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InfoQ Homepage News Hubber Codespace Improves Inner-Loop Testing at GitHub

Hubber Codespace Improves Inner-Loop Testing at GitHub

GitHub's Developer Experience (DX) team recently unveiled a new tool aimed at streamlining the inner-loop development process within its distributed service ecosystem. Named "Hubber Codespace" (HCS), the solution addresses some challenges posed by integration testing in a modular team structure where different services are developed and operated independently.

Integration testing in a distributed or microservice system such as GitHub quickly becomes complex. As GitHub evolved from a smaller organization to a larger one with hundreds of teams, the traditional approach of iterating within a mono-repo became impractical, with a proliferation of microservices being created. Managing dependencies across all these different services, each with differing requirements and versions, presented a challenge in performing representative testing. To tackle this issue, the DX team embarked on a mission to provide teams with a fast and reliable development cycle that worked around the constraints of a mono-repo setup.

The genesis of this new tool stemmed from a fundamental shift in perspective: rather than bringing developers to the ecosystem, why not bring the ecosystem to the developers? This approach led to the development of HCS, a Docker Compose project designed to locally stand up the entire GitHub ecosystem. By enabling developers to test their code within an integrated environment, HCS facilitates a deeper understanding of how a developer's changes interact with the broader system, increasing the developer's confidence in their deployments.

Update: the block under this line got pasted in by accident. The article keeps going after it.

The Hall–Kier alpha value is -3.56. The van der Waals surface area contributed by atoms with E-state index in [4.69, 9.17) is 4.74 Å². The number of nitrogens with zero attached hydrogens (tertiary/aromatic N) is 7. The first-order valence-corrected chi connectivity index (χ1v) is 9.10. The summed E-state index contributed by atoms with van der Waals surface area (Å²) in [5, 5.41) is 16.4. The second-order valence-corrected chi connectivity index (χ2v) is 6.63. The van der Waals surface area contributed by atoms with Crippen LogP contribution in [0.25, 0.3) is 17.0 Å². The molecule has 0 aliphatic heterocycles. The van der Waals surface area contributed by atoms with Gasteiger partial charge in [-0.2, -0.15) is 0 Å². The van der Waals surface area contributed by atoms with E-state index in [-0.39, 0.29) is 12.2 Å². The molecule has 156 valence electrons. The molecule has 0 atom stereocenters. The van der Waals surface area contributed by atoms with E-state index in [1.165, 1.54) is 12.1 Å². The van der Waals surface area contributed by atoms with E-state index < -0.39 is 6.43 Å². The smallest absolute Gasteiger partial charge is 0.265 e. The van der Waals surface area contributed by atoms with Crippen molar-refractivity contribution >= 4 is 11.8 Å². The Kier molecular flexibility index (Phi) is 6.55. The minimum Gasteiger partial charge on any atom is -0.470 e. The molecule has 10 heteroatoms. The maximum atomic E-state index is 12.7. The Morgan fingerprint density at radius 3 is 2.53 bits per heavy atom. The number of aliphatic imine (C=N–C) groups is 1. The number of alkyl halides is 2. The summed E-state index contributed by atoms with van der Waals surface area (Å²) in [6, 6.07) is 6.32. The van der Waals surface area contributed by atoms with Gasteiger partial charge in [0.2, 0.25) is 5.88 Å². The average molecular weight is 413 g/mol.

The DX team evaluated several options as an appropriate orchestrator for HCS, including Minikube and an internal SSH tunnelling tool (Codespace-Compose). Ultimately, Docker Compose emerged as the preferred choice due to its simplicity, robustness, and minimal maintenance overhead. To further enhance the user experience, a user-friendly CLI was developed in Golang, offering seamless integration with HCS and abstracting away the complexities of Docker-Compose commands.

One key challenge HCS addresses is ensuring developers have access to an up-to-date version of the GitHub ecosystem. To achieve this, HCS collects the latest mono-repo release and SHAs for other microservices as part of an automated release process. This ensures that HCS is aligned with the latest GitHub codebase changes, so developers are not working with out-of-date code.

The adoption of HCS has garnered positive feedback from partner teams, with many lauding its impact on their development process. By simplifying integration testing and providing a consistent development environment, HCS has empowered teams to confidently validate their changes, eliminating the need for manual steps and reducing deployment friction.

In conclusion, introducing Hubber Codespace is a significant milestone in GitHub's ongoing efforts to enhance the developer experience. GitHub empowers developers to build, test, and deploy code with increased efficiency and reliability by using containerization and innovative tooling. This gives them the confidence that their changes have been tested appropriately in GitHub's complex collection of mono-repo and microservices.

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